This is a frustrating read as Frances is so slow to see what is going on, and even when she does realise she still isn’t enraged as she should be. This is similar to Barbara Pym’s writing – sad and lonely people abound – and of course it features a library.

The Times Literary Supplement said about it: ‘Very sophisticated extremely clever, and brilliantly polished’.

I really dislike the cover of my edition. It’s a detail from a 1928 painting called Portrait de Madame Rita van Leer by Andre Derain.

St Petersburg – part 2

Winter Palace , St Petersburg, Russia
The green/blue palace is the Winter Palace and it’s just part of the entity that is called the Hermitage. There are six palaces which make up the Hermitage complex. There are so many exhibits in the Hermitage that if you spent only one minute in front of each one it would take you seven years to get around it all. We didn’t even get in due to the queues and wanting to viist other parts of St Petersburg in the short time we were there.

Winter Palace, St Petersburghorse-drawn
You can have a ride in a carriage around the square if you’re that way inclined. I watched people in the carriages taking selfies of themselves while they jogged around – not looking at the actual scene at all!

palace , St Petersburg, Russia

There’s a huge square in front of the complex of palaces which make up The Hermitage. Presumably it was designed like that for military purposes. Kings and Queens have always wanted to inspect their troops I suppose. This was the official residence of the Russian Tsars from 1732 until their demise in 1917. You can see more images here.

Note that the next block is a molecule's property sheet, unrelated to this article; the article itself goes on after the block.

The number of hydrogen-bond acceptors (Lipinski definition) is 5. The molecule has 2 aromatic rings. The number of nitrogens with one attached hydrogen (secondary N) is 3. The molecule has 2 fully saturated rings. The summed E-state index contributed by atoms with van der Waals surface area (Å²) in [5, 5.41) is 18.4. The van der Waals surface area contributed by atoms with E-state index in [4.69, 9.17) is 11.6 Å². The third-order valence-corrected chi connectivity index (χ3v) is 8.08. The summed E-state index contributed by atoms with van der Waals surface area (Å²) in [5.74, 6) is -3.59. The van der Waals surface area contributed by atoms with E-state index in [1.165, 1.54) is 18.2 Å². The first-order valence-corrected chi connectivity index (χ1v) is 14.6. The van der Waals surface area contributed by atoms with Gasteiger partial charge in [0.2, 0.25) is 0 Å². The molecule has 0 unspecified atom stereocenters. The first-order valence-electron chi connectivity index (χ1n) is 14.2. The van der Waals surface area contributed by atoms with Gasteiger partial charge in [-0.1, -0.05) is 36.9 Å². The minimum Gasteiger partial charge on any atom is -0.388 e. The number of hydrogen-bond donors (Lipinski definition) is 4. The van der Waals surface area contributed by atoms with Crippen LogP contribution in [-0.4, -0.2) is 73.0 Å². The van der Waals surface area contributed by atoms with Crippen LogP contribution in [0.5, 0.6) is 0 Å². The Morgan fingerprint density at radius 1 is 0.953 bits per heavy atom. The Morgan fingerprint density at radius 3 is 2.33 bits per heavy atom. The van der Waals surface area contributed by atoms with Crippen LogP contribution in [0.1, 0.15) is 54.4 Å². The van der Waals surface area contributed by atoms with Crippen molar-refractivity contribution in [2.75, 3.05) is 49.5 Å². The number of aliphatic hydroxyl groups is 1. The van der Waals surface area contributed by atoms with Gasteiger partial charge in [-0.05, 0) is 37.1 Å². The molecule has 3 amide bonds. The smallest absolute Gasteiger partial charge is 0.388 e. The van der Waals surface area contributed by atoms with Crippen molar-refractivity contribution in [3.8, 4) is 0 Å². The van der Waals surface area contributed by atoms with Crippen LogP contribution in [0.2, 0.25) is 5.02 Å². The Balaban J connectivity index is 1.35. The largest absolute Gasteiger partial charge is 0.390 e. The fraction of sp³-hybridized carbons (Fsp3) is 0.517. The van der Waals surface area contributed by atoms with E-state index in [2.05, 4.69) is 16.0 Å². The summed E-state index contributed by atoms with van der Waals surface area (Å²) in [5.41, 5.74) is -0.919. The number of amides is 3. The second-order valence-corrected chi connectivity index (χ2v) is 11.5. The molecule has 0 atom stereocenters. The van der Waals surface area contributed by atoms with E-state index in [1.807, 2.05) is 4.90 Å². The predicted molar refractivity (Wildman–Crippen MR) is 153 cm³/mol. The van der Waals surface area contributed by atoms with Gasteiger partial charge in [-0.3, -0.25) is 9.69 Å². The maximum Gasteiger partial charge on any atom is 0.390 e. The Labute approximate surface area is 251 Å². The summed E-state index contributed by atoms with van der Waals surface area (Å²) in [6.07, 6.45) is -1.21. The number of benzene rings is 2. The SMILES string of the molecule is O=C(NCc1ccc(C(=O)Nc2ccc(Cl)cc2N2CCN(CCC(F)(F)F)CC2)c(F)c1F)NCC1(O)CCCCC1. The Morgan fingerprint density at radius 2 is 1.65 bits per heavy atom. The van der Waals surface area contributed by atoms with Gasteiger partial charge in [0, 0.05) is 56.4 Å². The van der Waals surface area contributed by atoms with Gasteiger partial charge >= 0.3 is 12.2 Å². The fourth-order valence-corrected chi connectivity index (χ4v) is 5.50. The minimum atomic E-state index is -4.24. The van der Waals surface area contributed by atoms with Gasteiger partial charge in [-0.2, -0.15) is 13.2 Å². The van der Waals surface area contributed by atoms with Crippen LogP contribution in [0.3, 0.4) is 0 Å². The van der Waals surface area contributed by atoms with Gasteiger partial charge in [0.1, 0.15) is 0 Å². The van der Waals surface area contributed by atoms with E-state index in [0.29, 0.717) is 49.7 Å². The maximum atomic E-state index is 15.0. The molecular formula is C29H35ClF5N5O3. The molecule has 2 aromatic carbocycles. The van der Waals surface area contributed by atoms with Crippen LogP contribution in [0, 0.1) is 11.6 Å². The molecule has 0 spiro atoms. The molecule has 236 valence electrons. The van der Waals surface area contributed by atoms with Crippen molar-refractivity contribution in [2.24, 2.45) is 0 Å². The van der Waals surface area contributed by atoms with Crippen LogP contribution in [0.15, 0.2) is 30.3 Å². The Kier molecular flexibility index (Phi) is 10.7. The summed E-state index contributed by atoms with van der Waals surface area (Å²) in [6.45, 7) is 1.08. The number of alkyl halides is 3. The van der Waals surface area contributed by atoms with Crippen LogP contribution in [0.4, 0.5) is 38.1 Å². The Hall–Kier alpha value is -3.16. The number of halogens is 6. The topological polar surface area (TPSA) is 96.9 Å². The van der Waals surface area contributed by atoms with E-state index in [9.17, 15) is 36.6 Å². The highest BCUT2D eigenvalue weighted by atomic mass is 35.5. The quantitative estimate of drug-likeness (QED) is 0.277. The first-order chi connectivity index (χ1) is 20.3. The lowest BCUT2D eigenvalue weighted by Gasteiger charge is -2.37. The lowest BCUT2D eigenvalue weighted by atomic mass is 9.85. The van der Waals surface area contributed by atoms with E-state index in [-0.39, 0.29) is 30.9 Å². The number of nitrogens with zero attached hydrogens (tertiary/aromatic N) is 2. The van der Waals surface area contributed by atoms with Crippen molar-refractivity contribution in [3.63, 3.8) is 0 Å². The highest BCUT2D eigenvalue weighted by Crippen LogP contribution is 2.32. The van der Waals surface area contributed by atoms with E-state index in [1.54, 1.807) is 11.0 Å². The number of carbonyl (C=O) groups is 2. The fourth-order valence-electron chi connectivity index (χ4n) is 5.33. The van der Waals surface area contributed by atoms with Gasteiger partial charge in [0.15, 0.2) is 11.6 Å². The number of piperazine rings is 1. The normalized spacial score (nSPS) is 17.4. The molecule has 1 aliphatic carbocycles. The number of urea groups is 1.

Palace , St Petersburg, Russia

There’s a massive column of victory over Napoleon in the square which is now edged by loads of tour buses.
victory monument

There are so many palaces around there, it’s difficult to figure out what they are! We discovered later though that the one below is the General Staff building.

Palace , St Petersburg, Russia

palace , horse statue pediment

The square had obviously been the focal point of the recent 1941-1945 Victory celebrations which we had just missed, and they were busy taking down the banners while we were there.
Palace Square  , banners

After years of reading about Russian history I could hardly believe that I was actually standing in front of the Winter Palace and it really didn’t matter to me too much that I didn’t actually get inside. Although I remember my mother telling me that she had seen a train in a station in Holland which had the destination MOSCOW on the front of it – so if we ever do go back (very unlikely) we’ll go by train and have a week there as that is what is needed to do the place justice.